Original Research ARTICLE
Interleukin-10 Attenuates Hypochlorous Acid-Mediated Cytotoxicity to HEI-OC1 Cochlear Cells
- 1Department of Head and Neck Surgery, David Geffen School of Medicine, University of California, Los Angeles, Los Angeles, CA, United States
- 2Department of Otolaryngology, Ajou University School of Medicine, Suwon, South Korea
- 3Gwangju Institute of Science and Technology, Gwangju, South Korea
Inflammatory reaction plays a crucial role in the pathophysiology of acquired hearing loss such as ototoxicity and labyrinthitis. In our earlier work, we showed the pivotal role of otic fibrocytes in cochlear inflammation and the critical involvement of proinflammatory cytokines in cisplatin ototoxicity. We also demonstrated that otic fibrocytes inhibit monocyte chemoattractant protein 1 (CCL2) upregulation in response to interleukin-10 (IL-10) via heme oxygenase 1 (HMOX1) signaling, resulting in suppression of cochlear inflammation. However, it is still unclear how IL-10 affects inflammation-mediated cochlear injury. Here we aim to determine how hypochlorous acid, a model inflammation mediator affects cochlear cell viability and how IL-10 affects hypochlorous acid-mediated cochlear cell injury. NaOCl, a sodium salt of hypochlorous acid (HOCl) was found to induce cytotoxicity of HEI-OC1 cells in a dose-dependent manner. Combination of hydrogen peroxide and myeloperoxidase augmented cisplatin cytotoxicity, and this synergism was inhibited by N-Acetyl-L-cysteine and ML-171. The rat spiral ligament cell line (RSL) appeared to upregulate the antioxidant response element (ARE) activities upon exposure to IL-10. RSL cells upregulated the expression of NRF2 (an ARE ligand) and NR0B2 in response to CoPP (a HMOX1 inducer), but not to ZnPP (a HMOX1 inhibitor). Adenovirus-mediated overexpression of NR0B2 was found to suppress CCL2 upregulation. IL-10-positive cells appeared in the mouse stria vascularis 1 day after intraperitoneal injection of lipopolysaccharide (LPS). Five days after injection, IL-10-positive cells were observed in the spiral ligament, spiral limbus, spiral ganglia, and suprastrial area, but not in the stria vascularis. IL-10R1 appeared to be expressed in the mouse organ of Corti as well as HEI-OC1 cells. HEI-OC1 cells upregulated Bcl-xL expression in response to IL-10, and IL-10 was shown to attenuate NaOCl-induced cytotoxicity. In addition, HEI-OC1 cells upregulated IL-22RA upon exposure to cisplatin, and NaOCl cytotoxicity was inhibited by IL-22. Taken together, our findings suggest that hypochlorous acid is involved in cochlear injury and that IL-10 potentially reduces cochlear injury through not only inhibition of inflammation but also enhancement of cochlear cell viability. Further studies are needed to determine immunological characteristics of intracochlear IL-10-positive cells and elucidate molecular mechanisms involved in the otoprotective activity of IL-10.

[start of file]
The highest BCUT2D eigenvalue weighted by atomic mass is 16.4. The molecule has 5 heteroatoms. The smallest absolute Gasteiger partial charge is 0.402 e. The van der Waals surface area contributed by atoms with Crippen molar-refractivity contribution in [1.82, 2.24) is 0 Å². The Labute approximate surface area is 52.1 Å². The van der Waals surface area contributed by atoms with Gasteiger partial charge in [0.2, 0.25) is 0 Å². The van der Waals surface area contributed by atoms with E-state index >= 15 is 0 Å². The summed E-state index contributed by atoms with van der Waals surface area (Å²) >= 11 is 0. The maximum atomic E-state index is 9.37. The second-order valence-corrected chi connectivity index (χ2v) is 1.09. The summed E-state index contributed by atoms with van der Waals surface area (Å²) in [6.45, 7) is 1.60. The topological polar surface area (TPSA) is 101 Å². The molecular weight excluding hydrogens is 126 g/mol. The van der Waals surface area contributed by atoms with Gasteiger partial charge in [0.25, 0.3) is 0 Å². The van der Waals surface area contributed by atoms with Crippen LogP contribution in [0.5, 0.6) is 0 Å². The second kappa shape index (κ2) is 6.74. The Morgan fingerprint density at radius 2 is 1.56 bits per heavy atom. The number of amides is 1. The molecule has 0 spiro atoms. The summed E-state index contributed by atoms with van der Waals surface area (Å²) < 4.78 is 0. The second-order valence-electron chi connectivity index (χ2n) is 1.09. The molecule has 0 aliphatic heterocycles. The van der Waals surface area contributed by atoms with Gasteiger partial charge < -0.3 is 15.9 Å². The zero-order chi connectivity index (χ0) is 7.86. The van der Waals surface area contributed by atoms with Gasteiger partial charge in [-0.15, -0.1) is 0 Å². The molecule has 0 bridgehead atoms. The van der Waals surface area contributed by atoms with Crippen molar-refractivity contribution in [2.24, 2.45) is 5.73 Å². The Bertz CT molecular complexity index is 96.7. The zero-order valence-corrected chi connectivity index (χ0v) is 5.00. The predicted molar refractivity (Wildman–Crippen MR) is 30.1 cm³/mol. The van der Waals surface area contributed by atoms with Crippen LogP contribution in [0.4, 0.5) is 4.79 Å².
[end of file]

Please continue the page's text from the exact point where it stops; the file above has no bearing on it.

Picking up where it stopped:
Inflammation is a tightly controlled process because excessive inflammation potentially leads to unintended tissue injury. In the cochlea, inflammation is increasingly recognized to contribute to the pathophysiology of acquired sensorineural hearing loss (SNHL) such as ototoxicity, given that lipopolysaccharide (LPS)-induced inflammatory response aggravates cisplatin ototoxicity as well as the synergistic ototoxicity of kanamycin and furosemide (Oh et al., 2011; Hirose et al., 2014). Yet, it has not been fully understood how inflammatory reaction itself induces cochlear injury.
Pro-inflammatory cytokines such as TNF-α are known to critically mediate cisplatin ototoxicity (So et al., 2007, 2008), but the cochlear sensory cells appeared to be damaged only by the extremely high concentrations of TNF-α in animal experiments (Dinh et al., 2008; Keithley et al., 2008), indicating the involvement of multiple factors in inflammation-mediated cochlear injury. Among a number of inflammatory mediators, hypochlorous acid (HOCl) has gained attention due to the essential contribution to tissue injury (Johnson et al., 1987; Hammerschmidt and Wahn, 1997). Hypochlorous acid is a potent oxidant, released from activated phagocytes during the respiratory burst for the destruction of invading pathogens. Due to its powerful oxidative property, there is a risk of host tissue injuries when associated with excessive inflammatory reactions (Pullar et al., 2000). However, it is unclear whether hypochlorous acid is ototoxic and contributes to inflammation-mediated cochlear injury.
In our earlier work, downregulation of proinflammatory cytokines appeared to attenuate cisplatin ototoxicity (So et al., 2008), which led us to focus on the anti-inflammatory cytokine, IL-10. Otic fibrocytes were shown to inhibit monocyte chemoattractant protein-1 (CCL2) upregulation in response to IL-10 via heme oxygenase 1 (HMOX1) signaling, resulting in suppression of cochlear inflammation. However, it is unclear how IL-10 maintains HMOX1 upregulation because IL-10 paradoxically inhibits p38 MAPK that is required for HMOX1 upregulation (Kontoyiannis et al., 2001). Based on the finding showing the involvement of NRF2 (also known as NFE2L2) in HMOX1 regulation in cisplatin ototoxicity (So et al., 2006), we aim to elucidate an NRF2-mediated alternative pathway maintaining IL-10-induced HMOX1 regulation. Furthermore, NRF2 is involved in the regulation of NR0B2 (Huang et al., 2010), an orphan nuclear receptor involved in negative regulation of inflammatory reactions through inhibition of NF-κB (Yuk et al., 2011). Thus, we hypothesize that NR0B2 contributes to the anti-inflammatory effect of IL-10 on cochlear inflammation.